My work comments on gender and ethnicity. It explores different ways for creating ruptures on Korean patterns. I activate the textile in relation to the frame, which become metaphors for framing and societal expectations for the authentic. I create color gradients that turn to white to comment on the act of erasure and whitewashing. I utilize safety pins and text to not only respond to the divisive rhetoric and policies that are currently being put in place, but also consider notions about language, symbols, labels, activism, allyship, power and privilege.
The work is inspired by my experience of being seen as “the other.” I aim to capture the tension that arises from the divide between different social groups and the mindset of “us versus them.” I create textiles in the format of Korean object-wrapping cloth called bojagi. By employing bojagi that was historically a creative outlet for Korean women who had limited contact with the outside world during the Joseon Dynasty, I consider ideas such as tradition, craft, and feminized labor.
The textiles I create symbolize what it means to be “Korean.” My work is not simply a representation of minority identities, but rather a commentary on the dehumanizing, problematic process of being identified, reduced, and categorized. I combine traditional Korean textile with contemporary patterns to consider both the past and the present to further investigate the idea of authenticity as well as the idea of cultural hybridity and transnationalism. By meticulously sewing colorful Korean textiles, I cherish my cultural background. However, through imposing various disruptions and overburdening the textiles with “ethnic” patterns, I not only convey my experience of being objectified and judged superficially, but also expose and undercut the very preconceptions others may have based on my gender and ethnicity. My work shifts the focus from the search for authentic origins and clear categories to the complexities of hybridity and individual subjectivities.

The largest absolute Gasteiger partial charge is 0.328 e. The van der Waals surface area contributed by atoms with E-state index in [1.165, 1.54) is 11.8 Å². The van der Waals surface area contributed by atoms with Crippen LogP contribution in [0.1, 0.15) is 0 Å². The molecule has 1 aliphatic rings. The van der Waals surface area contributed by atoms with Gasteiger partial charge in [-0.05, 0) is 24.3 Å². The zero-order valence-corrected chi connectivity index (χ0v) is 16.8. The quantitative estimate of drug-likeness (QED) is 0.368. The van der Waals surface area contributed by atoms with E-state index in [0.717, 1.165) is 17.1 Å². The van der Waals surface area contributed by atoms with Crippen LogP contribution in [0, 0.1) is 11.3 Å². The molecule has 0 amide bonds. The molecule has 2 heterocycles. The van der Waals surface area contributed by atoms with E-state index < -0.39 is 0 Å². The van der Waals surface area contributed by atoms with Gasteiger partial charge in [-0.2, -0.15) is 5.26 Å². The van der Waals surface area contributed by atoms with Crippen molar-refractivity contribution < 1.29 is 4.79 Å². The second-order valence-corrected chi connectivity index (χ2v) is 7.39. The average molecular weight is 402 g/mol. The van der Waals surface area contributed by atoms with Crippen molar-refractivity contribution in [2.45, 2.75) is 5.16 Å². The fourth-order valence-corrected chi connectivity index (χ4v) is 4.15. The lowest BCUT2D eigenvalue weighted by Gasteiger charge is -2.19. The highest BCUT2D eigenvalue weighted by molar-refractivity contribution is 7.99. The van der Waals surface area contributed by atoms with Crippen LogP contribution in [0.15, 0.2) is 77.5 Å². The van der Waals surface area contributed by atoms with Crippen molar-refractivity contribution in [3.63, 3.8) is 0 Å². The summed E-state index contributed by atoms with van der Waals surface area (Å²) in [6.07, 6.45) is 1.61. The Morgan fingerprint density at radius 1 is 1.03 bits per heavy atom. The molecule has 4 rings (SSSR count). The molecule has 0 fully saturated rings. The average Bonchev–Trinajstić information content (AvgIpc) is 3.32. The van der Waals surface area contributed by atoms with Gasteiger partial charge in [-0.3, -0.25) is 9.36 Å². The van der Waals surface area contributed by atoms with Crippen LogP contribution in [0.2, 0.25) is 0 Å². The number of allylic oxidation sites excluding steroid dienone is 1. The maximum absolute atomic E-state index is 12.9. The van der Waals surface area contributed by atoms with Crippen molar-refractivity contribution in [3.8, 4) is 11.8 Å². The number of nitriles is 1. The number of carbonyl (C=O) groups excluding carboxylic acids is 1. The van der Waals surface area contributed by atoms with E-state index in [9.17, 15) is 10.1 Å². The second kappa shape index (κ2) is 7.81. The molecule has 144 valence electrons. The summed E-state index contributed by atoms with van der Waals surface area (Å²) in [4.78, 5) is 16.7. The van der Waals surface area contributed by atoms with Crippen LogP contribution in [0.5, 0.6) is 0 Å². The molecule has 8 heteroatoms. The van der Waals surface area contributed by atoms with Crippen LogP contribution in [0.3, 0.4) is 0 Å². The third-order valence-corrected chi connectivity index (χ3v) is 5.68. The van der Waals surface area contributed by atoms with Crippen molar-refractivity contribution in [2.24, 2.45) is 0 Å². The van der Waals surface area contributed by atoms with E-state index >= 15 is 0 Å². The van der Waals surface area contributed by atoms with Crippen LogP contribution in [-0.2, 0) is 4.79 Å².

Left versus Right, South versus North
Silk and thread
safety pins, satin, and thread
New Banners, Same Old Struggles
Safety pins, silk and thread
Julia Kwon sews interpretative bojagi—Korean object-wrapping cloths historically created since the early Joseon Dynasty (1392–1910)—and wraps hallow human-scale figures with them to comment on the objectification of Asiatic female bodies. Further, she embeds patterns from contemporary sociopolitical events to challenge the notion of authenticity and examine the complexities of constructing identity within the context of globalism, cultural hybridity, and intersectionality. Kwon also explores community and personal relationship building through collaborative projects such as communal quilting, one-on-one portrait drawing, and building a community that shares local artist talks.
Julia Kwon earned her M.F.A. at the School of the Museum of Fine Arts/Tufts University and B.A. in Studio Art at Georgetown University. She was also a participant at the Chautauqua School of Art residency program.
Her work has been exhibited nationally including art galleries such as Hartnett Gallery of the University of Rochester and Torpedo Factory Art Center. Her work has been featured and reviewed internationally including in television programs such as PBS’s WETA Arts series that showcases the creative arts scene in the Greater Washington DC area as well as one of the major Korean national television networks SBS’s international news.
Kwon won awards such as the School of the Museum of Fine Arts/Tufts University's Traveling Fellowship as well as the artist residencies at Banff Centre for Arts and Creativity, Vermont Studio Center, NARS Foundation, Montgomery College, Gallery 263, and Textile Arts Center. She presented artist lectures and workshops at Smithsonian's Hirshhorn Museum and Sculpture Garden, The Phillips Collection, Georgetown University, Lehigh University, University of Rochester, Emerson College, Montgomery College, among others. Her work is included in the collection of the Smithsonian American Art Museum and Renwick Gallery in Washington, DC.